Halo Oil on linen 80 x 180 cm 2009
I have finally finished 'Halo', the painting I have mentioned over the last few weeks. My last post gave readers some insight into my inspirations for this painting. These inspirations come from many impulses and readers of my BLOG will recognise my much-loved tree-of-life motif as central to this new painting. The 'tree' becomes the earth and surrounding the earth is a pale circle of light or a halo.
In my last post http://kathrynbrimblecombeart.blogspot.com/2009/10/climbing-mountains-seeing-earths-halo.html I wrote about the 25th anniversiary of my cousin, Dr. Bill [aka Fred] From's death on Mt Everest. I have been thinking of him much more since around July last year when I was asked to give the graduation speech at the July graduation ceremony for University of Queensland's Faculties of Arts, and Behavoural and Social Sciences. I chose the theme of perspective for my speech and had hoped to mention Bill , but during my preparations I realised I did not have the right amount of time to contextualise his experiences with my thoughts on perspective. Here is the link to my BLOG post at the time of the graduation ceremony http://kathrynbrimblecombeart.blogspot.com/2008/07/in-my-last-blog-i-wrote-about-my-guest.html
My thoughts about Bill had been based on wondering what kind of perspective one would get when standing at the top of the world. This perspective, I imagine, would be physical and spatial with distance being the awesome overwhelming experience. But, in this humbling experience would there be a shift in one's own perspective of self and others? Would there be a rethinking of time ie: temporal perspective? I imagine that standing on the top of the world's tallest mountain would be different to being in an airoplane or rocket, because you are still firmly and literally connected to the earth, yet your head is literally in the clouds. I imagine your body would become like a conduit between heaven and earth. But, of course I may be romaticising all of this, because when I think about being cold, wet, hungry for food and air my romantic notions depart with a flurry!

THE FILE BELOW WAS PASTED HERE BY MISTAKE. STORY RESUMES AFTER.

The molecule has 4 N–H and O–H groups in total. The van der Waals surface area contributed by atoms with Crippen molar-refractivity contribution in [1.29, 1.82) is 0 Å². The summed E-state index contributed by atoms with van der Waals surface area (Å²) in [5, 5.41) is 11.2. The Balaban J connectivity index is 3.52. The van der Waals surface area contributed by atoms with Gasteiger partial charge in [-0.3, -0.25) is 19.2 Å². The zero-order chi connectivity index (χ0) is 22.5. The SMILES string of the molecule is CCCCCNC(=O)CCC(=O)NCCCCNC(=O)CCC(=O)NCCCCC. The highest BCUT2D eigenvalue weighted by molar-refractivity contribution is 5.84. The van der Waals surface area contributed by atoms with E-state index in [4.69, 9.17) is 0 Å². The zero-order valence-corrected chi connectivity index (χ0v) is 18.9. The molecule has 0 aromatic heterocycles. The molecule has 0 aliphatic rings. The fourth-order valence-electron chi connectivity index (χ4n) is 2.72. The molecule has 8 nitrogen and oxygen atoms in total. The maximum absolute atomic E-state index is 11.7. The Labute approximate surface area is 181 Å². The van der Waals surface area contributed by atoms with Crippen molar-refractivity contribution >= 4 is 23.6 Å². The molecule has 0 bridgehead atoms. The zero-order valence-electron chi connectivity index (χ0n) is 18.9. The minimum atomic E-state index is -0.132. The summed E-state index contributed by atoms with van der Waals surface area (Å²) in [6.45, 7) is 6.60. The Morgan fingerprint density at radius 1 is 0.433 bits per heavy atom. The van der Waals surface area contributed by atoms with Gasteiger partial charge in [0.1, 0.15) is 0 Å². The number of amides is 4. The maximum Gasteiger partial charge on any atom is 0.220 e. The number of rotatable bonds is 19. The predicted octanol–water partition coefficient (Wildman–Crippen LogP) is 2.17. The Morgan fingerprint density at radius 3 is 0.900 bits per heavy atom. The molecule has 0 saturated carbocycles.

My cousin Bill had just received his Doctorate in Physics from the University of Queensland when he ventured to Mt Everest. His particular area of research was the ionoshphere [please read my previous post for more details and links to info on the ionosphere]. The ionoshere is the outer layer of our atmoshpere which I have painted as a halo in my new painting.
Detail of Halo
When I was an undergrad at UQ I competed a year long subject called 'History of Science' with Professor Mac Hamilton. I have to say this subject was the most stimulating subject I ever studied. It succeeded in untethering my brain from the mundaneness of lock step, sequential learning. It freed me from the learned conformity that primary and secondary schooling cloaks students with, like a blanket that quells a fire. I struggled though because whilst I 'got' it in lectures I had difficulty expressing it in assignments and exams. But, to my next point...my cousin Bill who was completing his PhD sat in on these lectures. As the numbers were not large the lectures were more like conversations. Bill was a star. He engaged the lecturer in the most amazing discussions and I basked in Bill's shadow. And, thank you to Prof Mac Hamilton...I often think of you with gratitude.
The word 'halo' conjures thoughts of goodness, spirit, blessedness and saintliness. If we imagine our atmosphere as a 'halo' then we indeed are very lucky, for this goodness cacoons and protects us. This certainly makes one more determined to look after our atmosphere, yet it may have capacities to rejuvinate and nurture itself. I believe that anything which seems complex must therefore have inate capacities that ensures its continued existence. In paintings of saints by the old masters, halos are a rim, circle or sphere of ligth which is a symbol of love and spirit.
This new painting has taken a long time to paint. I hope viewers take a long time to really look at it...and revisit it. I hope they get a sense of being on the top of the world and that they are enticed to tell their own story.
NOTE ADDED 7-11-10
I was invited to participate in the 2010 $20,000 Tattersall's Landscape Art Award [invitation only]. Halo was my entry.
Halo Oil on linen 90 x 180 cm